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In a Climate-Changing World, Organic Farms Yields Better Resilience

Scientists are in agreement that climate change and its effects are well under way, affecting everything from severe weather to sea levels to agriculture. Happily, new research shows that organic farming methods (not using chemical fertilizers or pesticides, diversifying crops, etc.) help crops and soil become more resistant to systemic shocks and more resilient to those shocks.

Organic farming: it’s a win-win.

From Solve Climate:

IPCC projections and models used to discuss climate change in the future tense: something we could head off. No more. As we’ve noticed, climate change discussions have switched tenses — glaciers will melt has become glaciers are melting. Agriculture will be stressed has become agriculture is stressed.

There’s a corollary. Talk of climate change prevention has become talk of mitigation and adaptation.

For cities, that means flood walls. For farms, it means a transition to agro-ecological farming methods, ways of farming that harmonize with natural processes rather than relying on external, artificial-or-chemical inputs, or genetic engineering, to increase yields.

That transition will have many benefits.

The first is that it will actually prevent climate change. Organic farming — one way of carrying out agro-ecological farming — has been shown to increase carbon sequestration in soil relative to non-organic methods. Furthermore, extensive research, most recently by agronomist David Pimentel of Cornell, has shown that transitioning to organic and local farming could cut energy inputs into the U.S. food system by 50 percent.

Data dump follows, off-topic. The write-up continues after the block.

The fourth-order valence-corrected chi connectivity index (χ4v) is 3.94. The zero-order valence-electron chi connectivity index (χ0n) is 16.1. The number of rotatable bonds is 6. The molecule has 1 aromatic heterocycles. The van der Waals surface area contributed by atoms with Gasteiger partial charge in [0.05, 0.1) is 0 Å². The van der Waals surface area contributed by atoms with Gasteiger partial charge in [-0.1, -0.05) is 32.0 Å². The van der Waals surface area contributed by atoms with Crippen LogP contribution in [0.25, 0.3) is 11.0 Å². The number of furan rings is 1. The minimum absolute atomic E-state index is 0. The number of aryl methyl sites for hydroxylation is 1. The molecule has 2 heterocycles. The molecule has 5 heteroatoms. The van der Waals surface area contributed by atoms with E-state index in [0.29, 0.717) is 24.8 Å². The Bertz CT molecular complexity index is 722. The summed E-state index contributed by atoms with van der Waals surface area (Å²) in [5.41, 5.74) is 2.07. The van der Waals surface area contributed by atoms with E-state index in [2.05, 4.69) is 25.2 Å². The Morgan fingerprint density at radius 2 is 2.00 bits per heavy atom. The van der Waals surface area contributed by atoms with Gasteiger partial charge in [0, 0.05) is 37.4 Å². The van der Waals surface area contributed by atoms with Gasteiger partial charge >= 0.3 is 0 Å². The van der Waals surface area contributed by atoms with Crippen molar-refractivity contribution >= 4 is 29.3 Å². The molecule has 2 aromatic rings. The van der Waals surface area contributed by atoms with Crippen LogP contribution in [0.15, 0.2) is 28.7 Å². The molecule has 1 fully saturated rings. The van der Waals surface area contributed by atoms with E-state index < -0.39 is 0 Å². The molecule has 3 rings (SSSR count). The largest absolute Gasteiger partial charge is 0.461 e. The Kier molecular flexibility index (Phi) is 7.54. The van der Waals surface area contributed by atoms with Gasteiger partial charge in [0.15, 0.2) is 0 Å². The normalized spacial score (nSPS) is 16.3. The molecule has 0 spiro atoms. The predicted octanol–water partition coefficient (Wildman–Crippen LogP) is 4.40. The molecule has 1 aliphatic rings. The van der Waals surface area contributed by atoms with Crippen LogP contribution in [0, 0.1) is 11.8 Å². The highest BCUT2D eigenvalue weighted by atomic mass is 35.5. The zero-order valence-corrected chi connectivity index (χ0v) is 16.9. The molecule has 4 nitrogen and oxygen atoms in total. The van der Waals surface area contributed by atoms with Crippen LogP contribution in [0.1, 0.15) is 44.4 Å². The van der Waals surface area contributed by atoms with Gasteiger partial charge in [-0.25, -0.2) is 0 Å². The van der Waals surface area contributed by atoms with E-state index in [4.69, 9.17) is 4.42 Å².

“United States agriculture is driven almost entirely by these non-renewable energy sources. Each person in the country on a per capita consumption basis requires approximately 2,000 liters per year in oil equivalents to supply his/her total food, which accounts for about 19 percent of the total national energy use,” Pimentel said.

In addition to cutting fossil fuel use and decreasing carbon emissions, a shift to organic farming and the resultant increases in carbon sequestration will make agriculture more resilient and more resistant to onrushing anthropogenic climate change.

Resistance and resilience are technical terms: as ecologist Alison Power observes, resistance is a system’s ability to not be affected by a “perturbation,” such as a sudden drought or hurricane. Resilience is the measure of the agricultural system’s ability to respond to a “perturbation” that does affect it—in other words, how quickly it returns to its former level of functioning, or how close to its former level of functioning it can get to.

There is strong evidence that organic-farming systems, which are usually a mix of diverse-plant communities—the furthest thing from the plains of monocultures that are the mainstay of American agriculture—are both more resistant and more resilient than other types of planting systems.

Read the whole article here.

 

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